July 21st 2007


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Articles from this issue:

COVER STORY: The fifth battle domain - cyberspace

EDITORIAL: Democracy triumphs in East Timor

NATIONAL SECURITY: Terrorist risk is fast approaching critical

CANBERRA OBSERVED: Security nightmare for Australian authorities

HOUSING: Home ownership: the unattainable dream?

NATIONAL CENSUS: Making sense of the Census

MEDICAL SCIENCE: Cloning - dead as the Dodo?

VICTORIA: Medical suicide campaign gets underway

STRAWS IN THE WIND: The gangs of Melbourne / Global yawning / Still looking for Dreyfus / Victimhood / A ship without a rudder

TAIWAN: Divisive politics alienate Taiwanese

OPINION: Left-wing bid to discredit our Anzac tradition

POPULAR CULTURE: Video games overtaking movies and music

AS THE WORLD TURNS: Why do we dress children like miniature adults?

Science and the academic left (letter)

The Net and I (letter)

Swedish film defended (letter)

Terrorist doctor-killers? (letter)

CINEMA: Triumphing against all the odds - Amazing Grace

BOOKS: WHEN ISLAM AND DEMOCRACY MEET, by Jocelyne Cesari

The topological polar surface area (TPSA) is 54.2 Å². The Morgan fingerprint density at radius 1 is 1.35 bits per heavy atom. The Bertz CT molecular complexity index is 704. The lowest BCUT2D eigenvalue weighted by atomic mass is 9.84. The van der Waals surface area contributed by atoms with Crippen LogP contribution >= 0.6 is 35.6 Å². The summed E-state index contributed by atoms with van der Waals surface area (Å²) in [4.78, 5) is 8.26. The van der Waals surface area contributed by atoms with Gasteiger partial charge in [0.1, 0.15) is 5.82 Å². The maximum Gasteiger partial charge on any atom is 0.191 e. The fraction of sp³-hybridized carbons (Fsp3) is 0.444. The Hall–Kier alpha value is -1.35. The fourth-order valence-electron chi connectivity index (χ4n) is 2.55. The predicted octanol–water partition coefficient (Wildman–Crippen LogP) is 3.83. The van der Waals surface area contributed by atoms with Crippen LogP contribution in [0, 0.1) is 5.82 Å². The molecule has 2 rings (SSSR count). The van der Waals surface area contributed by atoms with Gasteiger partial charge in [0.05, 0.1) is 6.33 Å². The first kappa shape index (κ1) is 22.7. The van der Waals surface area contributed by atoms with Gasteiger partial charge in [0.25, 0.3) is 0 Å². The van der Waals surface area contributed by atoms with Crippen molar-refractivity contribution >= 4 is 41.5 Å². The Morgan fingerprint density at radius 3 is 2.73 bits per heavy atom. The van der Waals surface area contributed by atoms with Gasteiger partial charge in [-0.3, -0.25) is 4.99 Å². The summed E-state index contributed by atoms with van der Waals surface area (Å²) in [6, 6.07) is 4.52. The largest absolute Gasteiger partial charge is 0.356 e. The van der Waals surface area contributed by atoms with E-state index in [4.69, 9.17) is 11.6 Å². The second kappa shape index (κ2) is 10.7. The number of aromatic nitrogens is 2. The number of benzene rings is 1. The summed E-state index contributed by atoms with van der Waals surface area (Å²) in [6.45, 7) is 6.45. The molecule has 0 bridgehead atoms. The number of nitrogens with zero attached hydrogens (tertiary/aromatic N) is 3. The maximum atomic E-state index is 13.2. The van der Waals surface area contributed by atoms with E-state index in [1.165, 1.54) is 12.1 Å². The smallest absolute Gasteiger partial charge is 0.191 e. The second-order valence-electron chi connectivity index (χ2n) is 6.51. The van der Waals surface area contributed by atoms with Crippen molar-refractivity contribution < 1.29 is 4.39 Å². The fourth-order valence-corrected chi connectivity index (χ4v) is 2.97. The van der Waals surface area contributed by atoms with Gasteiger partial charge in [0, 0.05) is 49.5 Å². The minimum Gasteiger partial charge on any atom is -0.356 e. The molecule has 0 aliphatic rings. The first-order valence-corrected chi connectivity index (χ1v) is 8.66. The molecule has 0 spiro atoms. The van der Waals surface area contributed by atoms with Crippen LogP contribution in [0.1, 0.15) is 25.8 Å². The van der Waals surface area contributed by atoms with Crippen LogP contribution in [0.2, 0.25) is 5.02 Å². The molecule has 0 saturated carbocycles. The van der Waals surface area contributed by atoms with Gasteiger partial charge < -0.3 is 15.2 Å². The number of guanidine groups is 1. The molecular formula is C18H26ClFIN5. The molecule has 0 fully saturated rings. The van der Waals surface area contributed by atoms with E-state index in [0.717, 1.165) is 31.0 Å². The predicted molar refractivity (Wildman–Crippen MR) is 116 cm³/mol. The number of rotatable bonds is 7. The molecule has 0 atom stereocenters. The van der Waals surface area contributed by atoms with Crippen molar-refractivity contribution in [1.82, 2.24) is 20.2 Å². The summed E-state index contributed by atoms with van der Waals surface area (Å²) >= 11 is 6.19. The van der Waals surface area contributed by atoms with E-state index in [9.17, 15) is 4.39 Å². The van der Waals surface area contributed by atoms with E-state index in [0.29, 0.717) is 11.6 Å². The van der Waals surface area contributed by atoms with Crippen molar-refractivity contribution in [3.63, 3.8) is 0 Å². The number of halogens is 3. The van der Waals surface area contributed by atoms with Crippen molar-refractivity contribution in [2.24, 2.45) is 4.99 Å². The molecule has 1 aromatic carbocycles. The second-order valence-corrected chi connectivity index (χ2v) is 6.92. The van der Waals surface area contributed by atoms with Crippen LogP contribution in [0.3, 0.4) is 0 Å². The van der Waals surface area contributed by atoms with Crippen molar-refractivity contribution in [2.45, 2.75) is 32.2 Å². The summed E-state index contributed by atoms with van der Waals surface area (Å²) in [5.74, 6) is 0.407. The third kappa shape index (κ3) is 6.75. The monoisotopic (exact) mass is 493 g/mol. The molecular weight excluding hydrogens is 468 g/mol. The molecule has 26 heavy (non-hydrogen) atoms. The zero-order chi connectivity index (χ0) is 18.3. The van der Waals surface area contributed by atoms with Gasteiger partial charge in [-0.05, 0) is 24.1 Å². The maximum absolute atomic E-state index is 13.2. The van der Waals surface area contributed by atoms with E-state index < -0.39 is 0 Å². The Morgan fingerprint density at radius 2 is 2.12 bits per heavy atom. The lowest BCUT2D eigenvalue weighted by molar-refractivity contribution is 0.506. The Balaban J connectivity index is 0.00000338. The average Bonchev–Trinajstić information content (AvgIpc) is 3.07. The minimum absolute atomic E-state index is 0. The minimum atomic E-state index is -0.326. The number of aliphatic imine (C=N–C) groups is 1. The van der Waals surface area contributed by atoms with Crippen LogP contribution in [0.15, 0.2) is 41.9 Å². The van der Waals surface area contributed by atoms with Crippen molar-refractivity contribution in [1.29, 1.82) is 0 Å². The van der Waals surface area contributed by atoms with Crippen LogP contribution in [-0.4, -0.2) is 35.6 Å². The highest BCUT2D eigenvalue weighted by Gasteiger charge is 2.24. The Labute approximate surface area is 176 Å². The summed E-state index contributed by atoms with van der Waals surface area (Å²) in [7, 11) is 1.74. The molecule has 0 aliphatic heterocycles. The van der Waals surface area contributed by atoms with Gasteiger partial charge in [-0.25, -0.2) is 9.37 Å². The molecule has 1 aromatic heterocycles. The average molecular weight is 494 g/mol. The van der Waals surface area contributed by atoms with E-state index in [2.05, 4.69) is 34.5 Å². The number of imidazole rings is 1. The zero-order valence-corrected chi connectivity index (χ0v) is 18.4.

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STRAWS IN THE WIND:
The gangs of Melbourne / Global yawning / Still looking for Dreyfus / Victimhood / A ship without a rudder


by Max Teichmann

News Weekly, July 21, 2007
The gangs of Melbourne

Law and order are steadily breaking down in Melbourne with a rising tide of stabbings and brutal attacks with weapons: a tide which is being described by the Victorian Government and associated experts as now epidemic - epidemic in frequency and scale.

Last weekend (July 7-8), 30 gatecrashers with knives and machetes invaded the birthday party of a young local, trashed the house and left eight young people with stab wounds. The police arrived 45 minutes after the attack started, having been rung three times.

No explanation for this tardiness has come to hand as I write. In any case, by that time, the gatecrashers had done their work and dispersed.

For years, armed gangs of 40 and 50 youths have ruled the roost on weekends in various depressed or anomic suburbs of outer Melbourne. The media have kept quiet, and the politicians have kept quiet, because many of these groups have been ethnically based. And so the authorities, by protecting their own ridiculous version of multiculturalism and a deliberately polemical and misleading description of what constitutes racism, have left the people in those unfashionable suburbs to fend for themselves, as though there were no law.